From diamonds to degrees: changing the world by screwing people over
From diamonds to degrees: changing the world by screwing people over)

The University of New South Wales’ website banner asks, “How will you change the world?” The answer, presumably, is, “By clearing poor people out of places that rich people don’t want them to be in”. How else to explain last year’s appointment of Andrew Walters to the position of vice-president of finance and operations?

The university advertises Walters’ “extensive experience in the mining industry as Chief Financial Officer of the Botswana operations of diamond mining company DeBeers”, a position he held between 1999 and 2002. In 2001 he oversaw the privatisation of the company. By moving from public to private ownership, DeBeers hid its involvement in the Botswana government’s oppression of Bushman tribes. Survival, a global advocacy group for tribal people’s rights, noted in 2002:

“The last self-sufficient ‘Bushmen’ of the Kalahari desert have been brutally thrown off their land and dumped in resettlement camps. Behind the government’s actions lurks a deep-seated racism – and the prospect of riches from diamonds under the Bushmen’s land …

“In February, in an operation overseen by a retired army general, trucks moved in, the Bushmen’s water pump was disabled and their water tanks emptied. (Since surrounding cattle ranches use most of the previously available water and have lowered the water table, the Bushmen, whose land is desert, now depend on water pumped from boreholes.) Almost all the Bushmen were trucked out; some were threatened with being burned in their homes if they resisted.”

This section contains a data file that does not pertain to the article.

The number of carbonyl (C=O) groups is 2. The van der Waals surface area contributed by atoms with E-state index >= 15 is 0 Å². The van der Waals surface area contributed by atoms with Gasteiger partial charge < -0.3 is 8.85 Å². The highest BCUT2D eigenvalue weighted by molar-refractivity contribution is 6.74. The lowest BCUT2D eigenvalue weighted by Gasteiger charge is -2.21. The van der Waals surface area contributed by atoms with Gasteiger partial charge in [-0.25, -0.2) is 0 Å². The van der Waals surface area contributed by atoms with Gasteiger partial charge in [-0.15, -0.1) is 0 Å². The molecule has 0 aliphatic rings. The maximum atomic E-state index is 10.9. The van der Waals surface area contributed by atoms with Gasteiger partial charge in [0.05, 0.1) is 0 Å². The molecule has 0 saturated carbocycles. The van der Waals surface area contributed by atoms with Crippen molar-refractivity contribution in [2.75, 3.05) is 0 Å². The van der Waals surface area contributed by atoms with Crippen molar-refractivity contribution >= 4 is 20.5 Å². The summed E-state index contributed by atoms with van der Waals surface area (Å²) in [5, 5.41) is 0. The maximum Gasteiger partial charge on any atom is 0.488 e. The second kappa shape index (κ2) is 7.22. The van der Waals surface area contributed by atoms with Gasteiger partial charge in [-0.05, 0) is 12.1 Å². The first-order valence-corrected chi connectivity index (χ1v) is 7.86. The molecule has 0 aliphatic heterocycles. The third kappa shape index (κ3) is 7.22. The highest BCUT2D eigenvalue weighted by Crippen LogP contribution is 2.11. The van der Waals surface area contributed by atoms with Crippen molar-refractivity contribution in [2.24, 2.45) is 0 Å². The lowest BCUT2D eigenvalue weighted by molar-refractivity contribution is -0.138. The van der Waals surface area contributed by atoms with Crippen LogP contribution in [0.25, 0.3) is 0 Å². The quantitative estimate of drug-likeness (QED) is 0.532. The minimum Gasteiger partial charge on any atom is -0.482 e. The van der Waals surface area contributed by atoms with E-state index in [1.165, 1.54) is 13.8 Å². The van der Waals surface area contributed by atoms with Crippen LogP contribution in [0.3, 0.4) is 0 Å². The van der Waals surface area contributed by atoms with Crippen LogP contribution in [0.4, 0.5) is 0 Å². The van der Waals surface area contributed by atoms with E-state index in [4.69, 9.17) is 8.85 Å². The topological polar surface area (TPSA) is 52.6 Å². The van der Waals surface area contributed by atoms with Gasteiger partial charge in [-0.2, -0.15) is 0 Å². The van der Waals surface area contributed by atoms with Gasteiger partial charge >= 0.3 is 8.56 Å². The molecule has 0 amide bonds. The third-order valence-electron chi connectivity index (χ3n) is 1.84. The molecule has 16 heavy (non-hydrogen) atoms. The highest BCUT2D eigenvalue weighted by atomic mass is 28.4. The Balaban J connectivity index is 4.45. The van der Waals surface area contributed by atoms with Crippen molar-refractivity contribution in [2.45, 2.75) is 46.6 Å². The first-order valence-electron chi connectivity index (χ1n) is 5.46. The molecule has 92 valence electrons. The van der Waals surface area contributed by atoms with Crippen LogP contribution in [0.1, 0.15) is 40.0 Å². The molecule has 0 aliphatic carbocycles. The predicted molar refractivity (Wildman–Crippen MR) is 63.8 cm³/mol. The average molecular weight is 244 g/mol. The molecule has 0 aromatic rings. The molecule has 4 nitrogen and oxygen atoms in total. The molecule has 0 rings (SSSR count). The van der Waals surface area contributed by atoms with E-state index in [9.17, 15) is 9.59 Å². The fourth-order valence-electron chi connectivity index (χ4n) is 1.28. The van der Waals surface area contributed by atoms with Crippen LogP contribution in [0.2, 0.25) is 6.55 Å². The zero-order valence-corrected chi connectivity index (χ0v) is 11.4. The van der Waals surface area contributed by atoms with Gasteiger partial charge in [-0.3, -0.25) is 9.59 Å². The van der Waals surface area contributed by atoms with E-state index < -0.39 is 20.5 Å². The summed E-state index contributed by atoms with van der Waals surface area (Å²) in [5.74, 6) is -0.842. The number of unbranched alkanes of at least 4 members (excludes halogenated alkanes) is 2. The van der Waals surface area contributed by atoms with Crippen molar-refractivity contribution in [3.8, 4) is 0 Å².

In response to demands from Survival for DeBeers’ policy on the Bushman, the company said that “a policy to cover indigenous rights would head straight down” the path of apartheid South Africa.

Background in a company like DeBeers is perfect for gaining employment in Australia’s institutions of higher learning. Vice-chancellors and university managements have spent years pushing for further privatisation and deregulation of tertiary education, which has become Australia’s third largest export industry.

The profit-driven university system doesn’t want you on a campus if you don’t have the money to pay. Students are treated as customers, maximum amounts of labour are squeezed out of academic, support and tech staff, and business administrators are hired to manage all of this as efficiently (profitably) as possible.

For all the talk from the university about global responsibility and international citizenship, the appointment of Andrew Walters starkly shows its ultimate interests. The “global citizens” UNSW wants to create are those who fit his image: individuals who have the tenacity and cunning to run corporations that traipse across the world exploiting, thieving and killing for profit.

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